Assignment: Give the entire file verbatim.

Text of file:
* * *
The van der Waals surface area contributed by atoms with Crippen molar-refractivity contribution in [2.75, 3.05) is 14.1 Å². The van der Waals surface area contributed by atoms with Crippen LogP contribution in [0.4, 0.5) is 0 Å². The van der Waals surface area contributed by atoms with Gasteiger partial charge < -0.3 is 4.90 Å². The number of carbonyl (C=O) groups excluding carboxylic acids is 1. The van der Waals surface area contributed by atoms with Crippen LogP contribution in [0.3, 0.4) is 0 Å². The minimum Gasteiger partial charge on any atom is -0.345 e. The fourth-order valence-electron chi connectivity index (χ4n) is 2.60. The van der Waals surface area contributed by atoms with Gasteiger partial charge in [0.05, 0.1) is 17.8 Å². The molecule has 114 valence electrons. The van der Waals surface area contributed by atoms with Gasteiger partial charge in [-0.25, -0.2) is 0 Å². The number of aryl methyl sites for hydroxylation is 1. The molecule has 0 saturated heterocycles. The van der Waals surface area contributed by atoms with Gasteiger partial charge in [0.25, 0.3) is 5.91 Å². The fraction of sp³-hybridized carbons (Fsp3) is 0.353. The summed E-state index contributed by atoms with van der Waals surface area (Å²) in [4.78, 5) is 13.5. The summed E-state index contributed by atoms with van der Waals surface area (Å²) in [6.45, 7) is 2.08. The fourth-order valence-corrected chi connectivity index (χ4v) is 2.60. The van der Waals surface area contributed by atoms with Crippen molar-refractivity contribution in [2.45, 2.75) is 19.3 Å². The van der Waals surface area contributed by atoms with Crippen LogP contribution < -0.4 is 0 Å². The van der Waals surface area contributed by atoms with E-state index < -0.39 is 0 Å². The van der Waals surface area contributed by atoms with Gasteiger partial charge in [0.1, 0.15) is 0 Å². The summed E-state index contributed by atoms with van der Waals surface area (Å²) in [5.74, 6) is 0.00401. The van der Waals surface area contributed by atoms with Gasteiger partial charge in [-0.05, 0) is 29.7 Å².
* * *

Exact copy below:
The van der Waals surface area contributed by atoms with Crippen molar-refractivity contribution in [2.75, 3.05) is 14.1 Å². The van der Waals surface area contributed by atoms with Crippen LogP contribution in [0.4, 0.5) is 0 Å². The van der Waals surface area contributed by atoms with Gasteiger partial charge < -0.3 is 4.90 Å². The number of carbonyl (C=O) groups excluding carboxylic acids is 1. The van der Waals surface area contributed by atoms with Crippen LogP contribution in [0.3, 0.4) is 0 Å². The minimum Gasteiger partial charge on any atom is -0.345 e. The fourth-order valence-electron chi connectivity index (χ4n) is 2.60. The van der Waals surface area contributed by atoms with Gasteiger partial charge in [0.05, 0.1) is 17.8 Å². The molecule has 114 valence electrons. The van der Waals surface area contributed by atoms with Gasteiger partial charge in [-0.25, -0.2) is 0 Å². The number of aryl methyl sites for hydroxylation is 1. The molecule has 0 saturated heterocycles. The van der Waals surface area contributed by atoms with Gasteiger partial charge in [0.25, 0.3) is 5.91 Å². The fraction of sp³-hybridized carbons (Fsp3) is 0.353. The summed E-state index contributed by atoms with van der Waals surface area (Å²) in [4.78, 5) is 13.5. The summed E-state index contributed by atoms with van der Waals surface area (Å²) in [6.45, 7) is 2.08. The fourth-order valence-corrected chi connectivity index (χ4v) is 2.60. The van der Waals surface area contributed by atoms with Crippen molar-refractivity contribution in [2.45, 2.75) is 19.3 Å². The van der Waals surface area contributed by atoms with Crippen LogP contribution < -0.4 is 0 Å². The van der Waals surface area contributed by atoms with E-state index < -0.39 is 0 Å². The van der Waals surface area contributed by atoms with Gasteiger partial charge in [0.1, 0.15) is 0 Å². The summed E-state index contributed by atoms with van der Waals surface area (Å²) in [5.74, 6) is 0.00401. The van der Waals surface area contributed by atoms with Gasteiger partial charge in [-0.05, 0) is 29.7 Å².